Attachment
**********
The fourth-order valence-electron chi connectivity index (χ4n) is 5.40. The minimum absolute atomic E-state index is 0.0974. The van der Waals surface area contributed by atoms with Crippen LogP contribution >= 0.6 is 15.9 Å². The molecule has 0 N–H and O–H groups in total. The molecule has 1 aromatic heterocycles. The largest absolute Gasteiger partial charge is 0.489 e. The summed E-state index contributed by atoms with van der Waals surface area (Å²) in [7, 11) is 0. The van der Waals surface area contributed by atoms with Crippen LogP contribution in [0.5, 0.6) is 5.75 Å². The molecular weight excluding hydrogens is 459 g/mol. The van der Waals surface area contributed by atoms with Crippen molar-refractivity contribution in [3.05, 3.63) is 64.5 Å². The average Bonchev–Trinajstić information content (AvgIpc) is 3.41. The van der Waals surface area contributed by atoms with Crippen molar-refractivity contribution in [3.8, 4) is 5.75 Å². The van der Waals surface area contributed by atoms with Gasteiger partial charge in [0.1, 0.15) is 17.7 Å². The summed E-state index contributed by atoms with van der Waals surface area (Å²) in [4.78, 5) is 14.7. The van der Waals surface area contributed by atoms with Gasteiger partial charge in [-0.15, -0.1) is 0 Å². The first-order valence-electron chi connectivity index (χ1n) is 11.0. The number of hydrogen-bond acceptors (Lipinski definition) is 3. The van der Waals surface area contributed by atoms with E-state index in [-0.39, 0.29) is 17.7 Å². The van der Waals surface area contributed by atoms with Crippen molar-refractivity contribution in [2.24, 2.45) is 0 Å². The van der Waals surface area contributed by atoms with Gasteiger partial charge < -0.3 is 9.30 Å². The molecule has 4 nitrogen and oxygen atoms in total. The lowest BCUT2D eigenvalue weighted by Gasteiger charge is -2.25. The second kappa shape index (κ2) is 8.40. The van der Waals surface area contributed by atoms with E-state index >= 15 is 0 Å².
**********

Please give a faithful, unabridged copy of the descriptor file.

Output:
The fourth-order valence-electron chi connectivity index (χ4n) is 5.40. The minimum absolute atomic E-state index is 0.0974. The van der Waals surface area contributed by atoms with Crippen LogP contribution >= 0.6 is 15.9 Å². The molecule has 0 N–H and O–H groups in total. The molecule has 1 aromatic heterocycles. The largest absolute Gasteiger partial charge is 0.489 e. The summed E-state index contributed by atoms with van der Waals surface area (Å²) in [7, 11) is 0. The van der Waals surface area contributed by atoms with Crippen LogP contribution in [0.5, 0.6) is 5.75 Å². The molecular weight excluding hydrogens is 459 g/mol. The van der Waals surface area contributed by atoms with Crippen molar-refractivity contribution in [3.05, 3.63) is 64.5 Å². The average Bonchev–Trinajstić information content (AvgIpc) is 3.41. The van der Waals surface area contributed by atoms with Crippen molar-refractivity contribution in [3.8, 4) is 5.75 Å². The van der Waals surface area contributed by atoms with Gasteiger partial charge in [0.1, 0.15) is 17.7 Å². The summed E-state index contributed by atoms with van der Waals surface area (Å²) in [4.78, 5) is 14.7. The van der Waals surface area contributed by atoms with Gasteiger partial charge in [-0.15, -0.1) is 0 Å². The first-order valence-electron chi connectivity index (χ1n) is 11.0. The number of hydrogen-bond acceptors (Lipinski definition) is 3. The van der Waals surface area contributed by atoms with E-state index in [-0.39, 0.29) is 17.7 Å². The van der Waals surface area contributed by atoms with Crippen molar-refractivity contribution in [2.24, 2.45) is 0 Å². The van der Waals surface area contributed by atoms with Gasteiger partial charge < -0.3 is 9.30 Å². The molecule has 4 nitrogen and oxygen atoms in total. The lowest BCUT2D eigenvalue weighted by Gasteiger charge is -2.25. The second kappa shape index (κ2) is 8.40. The van der Waals surface area contributed by atoms with E-state index >= 15 is 0 Å².